The NBA unveiled a more player-friendly regular season schedule. What other changes could it make to grow the game?
The NBA appears to have heeded the advice of its players, fans, and perhaps most importantly, its corporate partners in its drafting of the 2017-2018 schedule. The new season will include more rest days, fewer back to backs and a massive reduction in the dreaded “four games in five nights” gauntlet that players have endured for the past few seasons.
The NBA has realized the errors of its scheduling ways and made such a move in the hopes of presenting a better product for its high paying customers – which are, of course, the television networks. The poorer customers – the fans – will also benefit from the potential of better basketball. Call it altruism. Call it good business sense. Either way, this is a move that should benefit the game.
With the NBA tackling the schedule this season, there are some other improvements it can make in the future to grow the game. If Commissioner Adam Silver is to realize his dream of rivaling the NFL in terms of popularity and revenue, he needs to think outside the box and promote ideas that improve the product on the court. Here are a few ideas for Commissioner Silver’s consideration:
Realignment based on Geography
The next evolution of NBA travel is to realign the league into more geographically friendly divisions.
Last year, ESPN NBA writer Tom Haberstroh penned an article on NBA travel and its negative effects on players, impacting everything from rest patterns to mental health. Despite the evidence that supports a shorter season, it is unlikely that NBA owners will be willing to reduce the number of games played.
As we proposed last season, geographical realignment will reduce the amount of frequent flyer miles accumulated and help improve the product on the court. The proposal also reduces the season from 82 to 80 games, which is not much, but a step in the right direction.
Continued Investment in the G-League
This summer I streamed an AAU game featuring prep sensations LaMelo Ball and Zion Williamson via a Facebook feed provided courtesy of BallisLife.com. The NBA Summer League posted record attendance with games televised on ESPN and a who’s who of NBA stars regularly making appearances courtside.
The modern NBA fan is becoming more and more like its baseball counterpart: enthralled with sabermetrics, draft picks and prospects. There is an appetite for information on the next big thing.
The NBA should feed this appetite by continuing to invest in the development of its minor league system, the newly rechristened G-League.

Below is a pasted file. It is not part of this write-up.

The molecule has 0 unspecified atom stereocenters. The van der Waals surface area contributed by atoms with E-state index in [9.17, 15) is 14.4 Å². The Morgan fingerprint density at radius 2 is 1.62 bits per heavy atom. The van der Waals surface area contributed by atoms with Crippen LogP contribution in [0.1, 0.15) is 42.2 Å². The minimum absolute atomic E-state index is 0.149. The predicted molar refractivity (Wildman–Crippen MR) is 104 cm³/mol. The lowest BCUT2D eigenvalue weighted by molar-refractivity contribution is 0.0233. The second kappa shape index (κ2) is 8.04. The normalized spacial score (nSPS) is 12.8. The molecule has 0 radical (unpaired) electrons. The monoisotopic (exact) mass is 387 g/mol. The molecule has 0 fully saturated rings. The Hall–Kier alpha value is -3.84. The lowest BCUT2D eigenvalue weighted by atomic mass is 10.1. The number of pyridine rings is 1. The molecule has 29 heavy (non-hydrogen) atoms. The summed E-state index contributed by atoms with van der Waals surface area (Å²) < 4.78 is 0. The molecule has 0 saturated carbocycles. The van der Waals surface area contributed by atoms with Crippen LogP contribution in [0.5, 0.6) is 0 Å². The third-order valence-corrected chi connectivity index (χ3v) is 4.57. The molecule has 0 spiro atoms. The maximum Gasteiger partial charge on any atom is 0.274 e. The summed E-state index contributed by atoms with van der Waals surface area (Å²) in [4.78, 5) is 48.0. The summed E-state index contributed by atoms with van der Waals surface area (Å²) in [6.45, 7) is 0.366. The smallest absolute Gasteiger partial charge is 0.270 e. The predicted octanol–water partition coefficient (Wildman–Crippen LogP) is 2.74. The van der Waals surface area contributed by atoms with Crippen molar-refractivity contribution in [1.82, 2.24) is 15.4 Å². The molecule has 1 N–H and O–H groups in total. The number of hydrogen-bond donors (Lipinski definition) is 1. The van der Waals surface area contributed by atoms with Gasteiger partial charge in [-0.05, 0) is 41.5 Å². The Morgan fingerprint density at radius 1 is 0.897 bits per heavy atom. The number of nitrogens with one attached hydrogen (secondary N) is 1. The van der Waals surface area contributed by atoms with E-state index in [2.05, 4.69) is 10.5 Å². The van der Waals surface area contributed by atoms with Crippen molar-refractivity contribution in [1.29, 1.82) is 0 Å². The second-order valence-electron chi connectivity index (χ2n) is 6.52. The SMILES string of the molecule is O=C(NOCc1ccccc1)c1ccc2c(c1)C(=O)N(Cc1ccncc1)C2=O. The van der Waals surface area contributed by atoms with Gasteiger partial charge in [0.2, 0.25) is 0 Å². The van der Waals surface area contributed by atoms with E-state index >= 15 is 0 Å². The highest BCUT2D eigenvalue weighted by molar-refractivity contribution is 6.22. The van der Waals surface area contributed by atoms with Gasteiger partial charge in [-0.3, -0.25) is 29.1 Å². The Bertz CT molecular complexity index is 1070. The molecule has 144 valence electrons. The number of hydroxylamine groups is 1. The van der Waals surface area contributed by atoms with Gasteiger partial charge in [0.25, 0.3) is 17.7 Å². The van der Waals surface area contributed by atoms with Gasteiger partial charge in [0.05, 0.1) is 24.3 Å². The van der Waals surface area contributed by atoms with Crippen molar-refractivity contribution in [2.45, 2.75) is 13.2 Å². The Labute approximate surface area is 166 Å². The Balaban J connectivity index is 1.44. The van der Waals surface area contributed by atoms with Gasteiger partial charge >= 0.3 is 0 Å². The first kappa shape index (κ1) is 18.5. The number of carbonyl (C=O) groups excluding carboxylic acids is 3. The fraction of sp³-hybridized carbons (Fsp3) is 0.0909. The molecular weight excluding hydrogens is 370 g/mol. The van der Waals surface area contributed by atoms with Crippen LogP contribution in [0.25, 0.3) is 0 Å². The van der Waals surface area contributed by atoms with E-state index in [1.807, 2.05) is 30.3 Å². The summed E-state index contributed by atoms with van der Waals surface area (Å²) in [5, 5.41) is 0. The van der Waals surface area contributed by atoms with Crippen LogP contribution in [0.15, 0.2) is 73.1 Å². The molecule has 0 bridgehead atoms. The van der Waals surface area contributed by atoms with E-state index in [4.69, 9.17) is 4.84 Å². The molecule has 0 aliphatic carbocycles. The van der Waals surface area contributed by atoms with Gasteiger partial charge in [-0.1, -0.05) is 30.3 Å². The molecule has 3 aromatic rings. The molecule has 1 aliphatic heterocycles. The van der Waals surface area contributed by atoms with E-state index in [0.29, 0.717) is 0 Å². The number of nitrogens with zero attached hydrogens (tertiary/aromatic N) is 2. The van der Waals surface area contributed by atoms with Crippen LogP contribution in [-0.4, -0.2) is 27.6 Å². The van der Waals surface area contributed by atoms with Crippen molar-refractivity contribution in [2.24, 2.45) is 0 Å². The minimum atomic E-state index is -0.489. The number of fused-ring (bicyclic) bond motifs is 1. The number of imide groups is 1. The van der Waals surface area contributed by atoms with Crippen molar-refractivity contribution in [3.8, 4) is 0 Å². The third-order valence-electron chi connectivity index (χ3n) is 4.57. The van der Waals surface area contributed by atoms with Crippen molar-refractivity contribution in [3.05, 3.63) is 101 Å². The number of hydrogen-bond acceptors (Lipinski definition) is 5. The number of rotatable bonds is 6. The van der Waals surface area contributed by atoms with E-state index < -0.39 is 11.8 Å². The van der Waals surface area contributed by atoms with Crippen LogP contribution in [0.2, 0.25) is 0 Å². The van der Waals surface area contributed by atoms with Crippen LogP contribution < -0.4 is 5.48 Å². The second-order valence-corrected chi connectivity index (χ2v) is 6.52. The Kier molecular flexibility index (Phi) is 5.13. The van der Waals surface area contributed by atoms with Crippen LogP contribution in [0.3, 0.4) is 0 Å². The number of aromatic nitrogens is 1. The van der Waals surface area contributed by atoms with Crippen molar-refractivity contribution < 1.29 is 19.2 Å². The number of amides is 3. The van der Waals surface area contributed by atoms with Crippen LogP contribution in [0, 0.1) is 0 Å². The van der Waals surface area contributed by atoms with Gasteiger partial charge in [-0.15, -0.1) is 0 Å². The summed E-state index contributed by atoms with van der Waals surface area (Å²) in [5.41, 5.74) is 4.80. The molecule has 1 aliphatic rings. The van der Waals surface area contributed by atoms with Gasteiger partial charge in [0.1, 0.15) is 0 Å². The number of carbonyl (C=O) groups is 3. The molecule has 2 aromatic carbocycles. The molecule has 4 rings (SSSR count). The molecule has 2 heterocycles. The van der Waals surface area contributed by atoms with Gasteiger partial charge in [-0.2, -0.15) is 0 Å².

The NBA continues to add affiliates to its minor league, with a record high 26 teams scheduled to participate in the 2017-2018 season, and the Washington Wizards’ affiliate debuting the following season.
As the league expands, more investment should be geared towards marketing, television buys and advertising to promote not only the league but also its future stars.
In conjunction with this, both owners and players must agree to do away with the “One-And-Done” rule, which requires that a player be at least a year removed from high school graduation to be eligible for the draft.
The need to do away with the “One-and- Done” rule is its own topic that merits more examination, but in terms of its relation to the G-League, the point is this: for the G-League to operate as a legitimate farm system, it needs stars. There are only so many underdog stories the NBA can promote as a reason for fans to invest in the league.
Expanding the dimensions of the court
Admittedly, this suggestion is a bit wonkish, but it will improve the game. The NBA court dimensions have been 94 by 50 feet since before the Truman Administration, but this is not your grandfather’s NBA.
There are modern day pterodactyls like Kevin Durant, Giannis Antetokounmpo and Anthony Davis roaming the court. Players are bigger, stronger and faster in today’s NBA. And the basketball they play in today’s NBA is unrecognizable from just a generation ago, with all five players expected to defend more than 30 ft. from the rim – your favorite NBA Jam center could never.
The court’s dimensions should be updated to align with these trends. There was actually some consideration to do such a thing, according to an article posted by Uproxx in 2014. In it, long time NBA executives Rod Thorn and Kiki Vandeweghe hypothetically discussed the idea with ESPN’s True Hoop TV.
The fervor was over before it started. The idea was squashed by an ESPN spokesman a few days later, and the conversation has not really been taken up since. It is time to revisit.
A wider court would help ease the physical pounding basketball inflicts on the 21st century player. Back in 2014, Thorn believed lengthening the court might be a possibility, but cautioned against a wider court due to premium courtside seats that come right up to the floor, essentially making a money argument.
But that argument was shortsighted then, and it is now because those seats are at a premium due to the entertainment presented while a patron sits there.
It’s why courtside at a Los Angeles Clippers game was cheaper before the invention of “Lob City”. It’s why you pay more to see Beyoncé than you do the Harlem Globetrotters at Madison Square Garden. And it is why television partners tend to get upset when they pay billions of dollars to see LeBron James in a suit for the ABC Game of the Week.
The value is in the product.
The NBA’s appeal has always been – and will always be – correlated to its stars. The modified schedule is a great step forward for the league, but Commissioner Silver should continue to promote ideas that help to ensure that the best players are healthy and ready to play during the regular season.